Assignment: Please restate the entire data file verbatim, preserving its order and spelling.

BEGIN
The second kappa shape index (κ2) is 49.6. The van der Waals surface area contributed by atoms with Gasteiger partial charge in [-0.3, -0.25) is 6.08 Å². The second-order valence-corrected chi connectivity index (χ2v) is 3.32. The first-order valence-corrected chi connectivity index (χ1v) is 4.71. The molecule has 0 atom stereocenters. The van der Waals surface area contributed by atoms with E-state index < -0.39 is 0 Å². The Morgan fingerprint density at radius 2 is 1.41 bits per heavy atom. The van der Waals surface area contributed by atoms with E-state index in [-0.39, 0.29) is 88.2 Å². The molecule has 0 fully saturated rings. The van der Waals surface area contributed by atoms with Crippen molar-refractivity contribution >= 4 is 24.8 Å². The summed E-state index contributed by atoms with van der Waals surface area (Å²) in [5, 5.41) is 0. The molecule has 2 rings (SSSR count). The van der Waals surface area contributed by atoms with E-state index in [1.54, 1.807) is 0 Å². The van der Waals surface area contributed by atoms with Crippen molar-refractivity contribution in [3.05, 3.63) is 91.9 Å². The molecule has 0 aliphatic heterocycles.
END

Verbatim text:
The second kappa shape index (κ2) is 49.6. The van der Waals surface area contributed by atoms with Gasteiger partial charge in [-0.3, -0.25) is 6.08 Å². The second-order valence-corrected chi connectivity index (χ2v) is 3.32. The first-order valence-corrected chi connectivity index (χ1v) is 4.71. The molecule has 0 atom stereocenters. The van der Waals surface area contributed by atoms with E-state index < -0.39 is 0 Å². The Morgan fingerprint density at radius 2 is 1.41 bits per heavy atom. The van der Waals surface area contributed by atoms with E-state index in [-0.39, 0.29) is 88.2 Å². The molecule has 0 fully saturated rings. The van der Waals surface area contributed by atoms with Crippen molar-refractivity contribution >= 4 is 24.8 Å². The summed E-state index contributed by atoms with van der Waals surface area (Å²) in [5, 5.41) is 0. The molecule has 2 rings (SSSR count). The van der Waals surface area contributed by atoms with E-state index in [1.54, 1.807) is 0 Å². The van der Waals surface area contributed by atoms with Crippen molar-refractivity contribution in [3.05, 3.63) is 91.9 Å². The molecule has 0 aliphatic heterocycles.